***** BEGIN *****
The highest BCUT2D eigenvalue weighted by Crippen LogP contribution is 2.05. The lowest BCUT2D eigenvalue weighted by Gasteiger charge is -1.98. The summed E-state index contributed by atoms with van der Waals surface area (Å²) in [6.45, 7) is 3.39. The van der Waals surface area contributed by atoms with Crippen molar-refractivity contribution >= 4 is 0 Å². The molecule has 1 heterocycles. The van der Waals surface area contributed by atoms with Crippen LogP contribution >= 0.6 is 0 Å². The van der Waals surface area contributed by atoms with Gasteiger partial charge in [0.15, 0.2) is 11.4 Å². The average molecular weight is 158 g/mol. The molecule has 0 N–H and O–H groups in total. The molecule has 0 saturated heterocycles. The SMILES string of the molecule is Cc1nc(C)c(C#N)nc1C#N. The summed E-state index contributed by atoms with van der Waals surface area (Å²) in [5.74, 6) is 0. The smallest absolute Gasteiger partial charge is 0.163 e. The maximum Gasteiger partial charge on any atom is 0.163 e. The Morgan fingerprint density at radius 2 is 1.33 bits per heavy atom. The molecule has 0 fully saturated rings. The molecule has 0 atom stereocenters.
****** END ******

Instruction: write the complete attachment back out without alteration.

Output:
The highest BCUT2D eigenvalue weighted by Crippen LogP contribution is 2.05. The lowest BCUT2D eigenvalue weighted by Gasteiger charge is -1.98. The summed E-state index contributed by atoms with van der Waals surface area (Å²) in [6.45, 7) is 3.39. The van der Waals surface area contributed by atoms with Crippen molar-refractivity contribution >= 4 is 0 Å². The molecule has 1 heterocycles. The van der Waals surface area contributed by atoms with Crippen LogP contribution >= 0.6 is 0 Å². The van der Waals surface area contributed by atoms with Gasteiger partial charge in [0.15, 0.2) is 11.4 Å². The average molecular weight is 158 g/mol. The molecule has 0 N–H and O–H groups in total. The molecule has 0 saturated heterocycles. The SMILES string of the molecule is Cc1nc(C)c(C#N)nc1C#N. The summed E-state index contributed by atoms with van der Waals surface area (Å²) in [5.74, 6) is 0. The smallest absolute Gasteiger partial charge is 0.163 e. The maximum Gasteiger partial charge on any atom is 0.163 e. The Morgan fingerprint density at radius 2 is 1.33 bits per heavy atom. The molecule has 0 fully saturated rings. The molecule has 0 atom stereocenters.